Velocity Time Integral (VTI) and the Passive Leg Raise: Taking Volume Assessment to the Next Level

Velocity Time Integral (VTI) and the Passive Leg Raise: Taking Volume Assessment to the Next Level

Hypotensive patients requiring volume resuscitation are a regular occurrence for emergency physicians. Clinicians are often faced with determining whether patients will respond favorably to IV fluids both before and during vasopressor administration. The ability for point of care ultrasound (including assessment for B lines and IVC collapsibility) to predict volume status and fluid responsiveness has mixed evidence. Here we explore the velocity time integral (VTI), a measurement that can be coupled with a passive leg raise to more accurately assess for true fluid responsiveness.

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Locating the Dislocation: Shoulder Ultrasonography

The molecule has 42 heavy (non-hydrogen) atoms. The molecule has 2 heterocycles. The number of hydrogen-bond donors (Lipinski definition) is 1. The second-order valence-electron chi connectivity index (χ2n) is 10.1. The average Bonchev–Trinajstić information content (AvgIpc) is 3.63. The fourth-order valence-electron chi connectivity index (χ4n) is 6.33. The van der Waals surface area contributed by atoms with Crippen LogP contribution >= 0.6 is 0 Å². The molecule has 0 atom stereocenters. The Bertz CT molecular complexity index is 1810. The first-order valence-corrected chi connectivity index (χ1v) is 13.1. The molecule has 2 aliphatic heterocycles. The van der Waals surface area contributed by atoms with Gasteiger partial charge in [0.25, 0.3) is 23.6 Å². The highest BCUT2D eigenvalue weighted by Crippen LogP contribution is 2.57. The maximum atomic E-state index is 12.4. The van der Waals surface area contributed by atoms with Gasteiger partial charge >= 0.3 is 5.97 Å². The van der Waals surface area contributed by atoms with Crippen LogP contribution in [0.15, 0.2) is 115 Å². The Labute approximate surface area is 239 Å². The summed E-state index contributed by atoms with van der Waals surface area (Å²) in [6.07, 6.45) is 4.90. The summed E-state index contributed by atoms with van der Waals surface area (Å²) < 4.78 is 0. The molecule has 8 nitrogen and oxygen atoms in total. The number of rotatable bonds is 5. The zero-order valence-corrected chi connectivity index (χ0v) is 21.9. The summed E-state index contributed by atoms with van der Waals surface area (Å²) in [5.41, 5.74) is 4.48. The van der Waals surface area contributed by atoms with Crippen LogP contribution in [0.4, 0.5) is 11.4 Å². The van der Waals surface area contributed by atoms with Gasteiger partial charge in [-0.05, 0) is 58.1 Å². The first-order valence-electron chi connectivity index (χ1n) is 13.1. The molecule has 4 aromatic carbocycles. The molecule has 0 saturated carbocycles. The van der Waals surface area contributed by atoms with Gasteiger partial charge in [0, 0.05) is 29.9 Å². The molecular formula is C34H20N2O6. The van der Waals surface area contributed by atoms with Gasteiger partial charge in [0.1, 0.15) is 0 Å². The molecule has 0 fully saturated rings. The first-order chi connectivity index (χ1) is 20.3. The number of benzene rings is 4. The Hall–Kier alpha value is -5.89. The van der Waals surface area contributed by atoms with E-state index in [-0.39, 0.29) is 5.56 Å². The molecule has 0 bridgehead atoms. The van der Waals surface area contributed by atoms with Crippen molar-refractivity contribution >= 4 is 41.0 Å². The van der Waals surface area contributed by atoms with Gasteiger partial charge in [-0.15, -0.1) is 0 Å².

Locating the Dislocation:  Shoulder Ultrasonography

Still using propofol and brutacaine for shoulder dislocations?  There is a better way.  Bedside ultrasound for shoulder dislocations has been shown to reduce narcotic use, number of sedations, length of stay, cost, and radiation. Let's review the technique for shoulder ultrasonography and intra-articular injection of the glenohumeral joint. 

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